From the Pastor’s Desk: Rev. Simon Lee, Senior Pastor RCAC

Dear brothers and sisters of RCAC,

Last issue: Pastoral Reflections on July 1 (1)

On July 1, we celebrated Canada Day here. I know, as I enjoyed a statutory holiday. This year is the 155th Anniversary of Confederation. But for those of us who are from Hong Kong, we know that July 1 this year was also the day to commemorate the 25th Anniversary of the Establishment of the Hong Kong Special Administrative Region (HKSAR).

In reflecting on these two anniversaries, the question that comes to mind is: What is there to celebrate? In Canada, in the past year we have been reminded again and again of the horrific history of mistreatment and injustice to the children from the First Nations at the Residential Schools and the trauma of their survivors. Furthermore, in the very place we are living in, there are so many other social problems such as the drug overdose crisis and the rising crime rate, just to mention a few.

In Hong Kong, we know that ten of thousands of HongKongers, on both sides of the political spectrum, had decided to leave Hong Kong, looking for a better haven for themselves and their families, many in such a hurry that they did not even say good-bye to their relatives and friends. The anxiety and fear of these people are compounded by the difficulties of finding and settling into a new home in Canada and elsewhere. Yes, “what is there to celebrate”?

The truth of the matter is whether in the birth and development of a nation as in Canada from over 150 years ago, or in the return of a colony to its motherland, as in Hong Kong, in the last 25 years till now, we witnessed prosperity mixed with upheavals, progress mixed with injustice, hope mixed with disappointments, bringing anxiety and tears to all looking for a better future. This is the sad history and geography of the migration of people since the beginning of times, repeated over and over again around the world. If there are achievements to celebrate, then there are also disappointments to grieved about. Again, what is really there to celebrate?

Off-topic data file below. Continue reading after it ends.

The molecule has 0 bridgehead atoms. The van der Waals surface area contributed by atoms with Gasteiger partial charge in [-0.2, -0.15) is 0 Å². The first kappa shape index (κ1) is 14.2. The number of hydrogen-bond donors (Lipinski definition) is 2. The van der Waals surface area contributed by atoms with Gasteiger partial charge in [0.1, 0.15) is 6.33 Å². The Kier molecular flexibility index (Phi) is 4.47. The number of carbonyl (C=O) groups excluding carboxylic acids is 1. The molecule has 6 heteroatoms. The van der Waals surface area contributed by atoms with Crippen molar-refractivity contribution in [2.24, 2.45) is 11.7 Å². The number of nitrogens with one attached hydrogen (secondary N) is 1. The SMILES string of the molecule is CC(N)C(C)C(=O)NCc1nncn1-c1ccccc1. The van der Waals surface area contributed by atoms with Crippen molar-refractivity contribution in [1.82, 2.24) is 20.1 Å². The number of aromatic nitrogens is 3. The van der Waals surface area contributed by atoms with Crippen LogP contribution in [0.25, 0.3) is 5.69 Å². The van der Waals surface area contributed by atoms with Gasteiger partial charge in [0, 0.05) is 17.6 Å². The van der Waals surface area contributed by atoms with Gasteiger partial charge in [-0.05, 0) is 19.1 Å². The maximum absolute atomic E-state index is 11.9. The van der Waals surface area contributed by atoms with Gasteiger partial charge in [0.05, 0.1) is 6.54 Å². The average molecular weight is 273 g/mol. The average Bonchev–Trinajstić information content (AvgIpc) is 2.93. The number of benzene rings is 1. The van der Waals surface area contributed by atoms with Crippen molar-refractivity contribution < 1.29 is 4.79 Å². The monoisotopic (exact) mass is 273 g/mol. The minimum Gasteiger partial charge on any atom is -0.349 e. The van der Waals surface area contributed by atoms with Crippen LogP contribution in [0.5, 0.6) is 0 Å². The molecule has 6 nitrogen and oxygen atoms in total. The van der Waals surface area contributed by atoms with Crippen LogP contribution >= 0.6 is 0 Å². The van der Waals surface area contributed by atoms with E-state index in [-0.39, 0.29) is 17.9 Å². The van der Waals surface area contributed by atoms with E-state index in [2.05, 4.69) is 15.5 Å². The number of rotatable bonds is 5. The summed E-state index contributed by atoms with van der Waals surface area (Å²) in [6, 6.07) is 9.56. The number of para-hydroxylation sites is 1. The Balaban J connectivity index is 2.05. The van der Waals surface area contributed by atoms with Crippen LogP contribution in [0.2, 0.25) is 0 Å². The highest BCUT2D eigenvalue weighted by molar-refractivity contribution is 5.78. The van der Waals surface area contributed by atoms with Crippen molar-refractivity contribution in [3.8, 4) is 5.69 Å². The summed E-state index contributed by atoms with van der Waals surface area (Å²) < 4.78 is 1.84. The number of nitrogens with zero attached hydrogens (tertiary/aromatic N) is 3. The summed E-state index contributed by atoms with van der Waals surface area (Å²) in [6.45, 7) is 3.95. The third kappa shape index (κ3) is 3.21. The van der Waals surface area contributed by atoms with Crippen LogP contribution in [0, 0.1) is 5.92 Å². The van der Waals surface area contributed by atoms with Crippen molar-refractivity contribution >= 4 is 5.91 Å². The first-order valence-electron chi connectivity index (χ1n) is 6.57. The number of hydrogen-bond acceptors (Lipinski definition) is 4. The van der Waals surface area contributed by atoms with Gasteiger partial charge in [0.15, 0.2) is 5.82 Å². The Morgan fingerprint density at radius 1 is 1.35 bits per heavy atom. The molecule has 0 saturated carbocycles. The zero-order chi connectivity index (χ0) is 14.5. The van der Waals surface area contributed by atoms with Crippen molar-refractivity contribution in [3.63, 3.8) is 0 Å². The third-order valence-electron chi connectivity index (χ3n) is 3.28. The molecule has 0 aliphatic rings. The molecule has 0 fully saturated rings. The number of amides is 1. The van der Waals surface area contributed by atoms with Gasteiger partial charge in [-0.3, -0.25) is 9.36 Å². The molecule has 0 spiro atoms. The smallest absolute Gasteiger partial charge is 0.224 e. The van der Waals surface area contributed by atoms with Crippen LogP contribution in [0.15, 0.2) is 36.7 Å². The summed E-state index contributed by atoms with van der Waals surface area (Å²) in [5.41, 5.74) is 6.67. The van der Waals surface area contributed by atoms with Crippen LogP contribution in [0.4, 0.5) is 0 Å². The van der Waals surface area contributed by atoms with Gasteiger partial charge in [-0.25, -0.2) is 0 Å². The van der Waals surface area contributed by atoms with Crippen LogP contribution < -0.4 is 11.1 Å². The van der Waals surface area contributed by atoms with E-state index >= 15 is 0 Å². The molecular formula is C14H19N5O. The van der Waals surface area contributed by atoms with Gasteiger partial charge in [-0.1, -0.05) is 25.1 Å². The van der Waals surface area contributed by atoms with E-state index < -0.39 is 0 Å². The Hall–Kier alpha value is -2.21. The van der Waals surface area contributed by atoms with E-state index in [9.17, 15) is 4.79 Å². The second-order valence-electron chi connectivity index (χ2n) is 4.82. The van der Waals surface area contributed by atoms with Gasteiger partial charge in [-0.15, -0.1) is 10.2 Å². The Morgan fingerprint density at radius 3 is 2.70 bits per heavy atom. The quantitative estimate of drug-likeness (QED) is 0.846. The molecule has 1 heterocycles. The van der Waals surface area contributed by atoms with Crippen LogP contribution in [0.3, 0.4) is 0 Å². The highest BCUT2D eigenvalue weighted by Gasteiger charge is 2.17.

Abraham and the people of faith come to mind. We read in Hebrews 11 these words: By faith Abraham obeyed when he was called to go out to a place he would later receive as an inheritance, and he went out without understanding where he was going. 9 By faith he lived as a foreigner in the promised land as though it were a foreign country, living in tents with Isaac and Jacob, who were fellow heirs of the same promise. 10 For he was looking forward to the city with firm foundations, whose architect and builder is God… 13 These all died in faith without receiving the things promised, but they saw them in the distance and welcomed them and acknowledged that they were strangers and foreigners on the earth. 14 For those who speak in such a way make it clear that they are seeking a homeland. 15 In fact, if they had been thinking of the land that they had left, they would have had opportunity to return. 16 But as it is, they aspire to a better land, that is, a heavenly one. Therefore, God is not ashamed to be called their God, for he has prepared a city for them. (8-10, 13-16) Yes, Abraham and many others “aspire to a better land,” and ultimately it is “a heavenly one.” Those words ring true even today.

The truth is there is no place on earth that does not have its share of unrest and problem, because we are all sinful people living in a sinful world. The church does not and cannot offer any solution to political problems, but the church is where true faith, ultimate hope, genuine love can be found. Lasting peace (shalom) and total redemption are found in the church because “In God we trust.” People of all background, race or political background can come to Christ, the Prince of Peace. This is what we can truly celebrate.

Your servant in Christ,
Rev. Simon Lee